But even a few roommates who freely talked about their encounters with prostitutes mentioned how it did not bring comfort to their lives but instead simply increased tension and stress. Roommates frowned upon abiding by the rules of “first pay, don’t touch here or there” and “hurry up to get over with it.” One roommate once described that from between the curtains separating the beds in the brothels, one could easily hear the familiar line: “Have you finished, my friend; another customer waiting.”

This reinforced the sense of isolation for the migrant worker who sought out some form of intimate release. It’s just human nature for someone to make the encounter as gratifying and meaningful as possible but even the idea of foreplay was impossible because that was not part of the negotiated transaction. And, the purpose was to keep the queue moving so longer sessions were out of the question.

And, there were many stories of men being thrown out of the brothels for not consummating the deal quickly enough. The biggest embarrassment for brothel visitors occurred when they left the room, too shy or ashamed to look into the eyes of other men still in the queue waiting to carry on from where they had finished or didn’t finish. The guilt of what he had just done would be so intense to lock one’s gaze onto another, not because of jealousy that the next man would have more success while he had experienced a nightmare but instead because he was embarrassed to be amongst them, sharing a woman. And, despite how widespread the practice was, the stigma of being found at it was self-defeating and demoralizing.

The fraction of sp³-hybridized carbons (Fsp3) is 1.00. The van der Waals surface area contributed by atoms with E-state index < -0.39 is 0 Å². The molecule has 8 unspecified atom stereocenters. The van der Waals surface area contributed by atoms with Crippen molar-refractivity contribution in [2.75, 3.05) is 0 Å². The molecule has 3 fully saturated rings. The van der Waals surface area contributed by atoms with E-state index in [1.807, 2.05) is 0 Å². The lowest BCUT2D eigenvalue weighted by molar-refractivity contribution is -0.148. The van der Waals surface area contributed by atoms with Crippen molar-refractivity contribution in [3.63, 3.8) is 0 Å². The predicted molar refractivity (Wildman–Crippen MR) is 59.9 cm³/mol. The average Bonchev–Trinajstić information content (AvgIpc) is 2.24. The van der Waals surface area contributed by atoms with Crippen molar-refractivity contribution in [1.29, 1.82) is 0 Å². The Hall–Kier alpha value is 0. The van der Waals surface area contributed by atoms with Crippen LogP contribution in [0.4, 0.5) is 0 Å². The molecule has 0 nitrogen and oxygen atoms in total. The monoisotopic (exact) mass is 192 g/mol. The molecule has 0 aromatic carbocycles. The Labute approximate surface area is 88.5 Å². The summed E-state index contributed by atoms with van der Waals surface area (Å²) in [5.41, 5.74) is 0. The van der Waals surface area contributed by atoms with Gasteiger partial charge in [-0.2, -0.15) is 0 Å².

I once queried a roommate about what it felt like seeing a friend or acquaintance at the brothel. His answer intrigued me. “I just stop hiding and reach out to shake his hand and ask him to be discreet with my secret in return for my being discreet with his secret as well.” Still this secret would not be the basis for two men to become closer friends or even acquaintances who would hang out together, just as they had visited the same prostitute. What it actually did was aggravate the intensity of their guilt and shame, enough to make both of them too embarrassed to pursue a friendship. At a certain point one could blackmail the other and leak the secret to a friend or a group and once the other one learned of the betrayal, he would get his revenge likewise.

All of this seems especially incongruous for a Gulf emirate like Qatar who has merited the opportunity to host a global event on the scale of the World Cup. Or, Dubai, often recognized for its humanitarian efforts to aid starving communities in Asia and Africa or locations struck by disasters including earthquakes, storms and tornadoes, even in developed countries such as the U.S. But the fact that the majority of its residents living in the outskirts of its shining cities or even its own citizens who call themselves “locals” endure starvation of another kind is disturbing on many levels.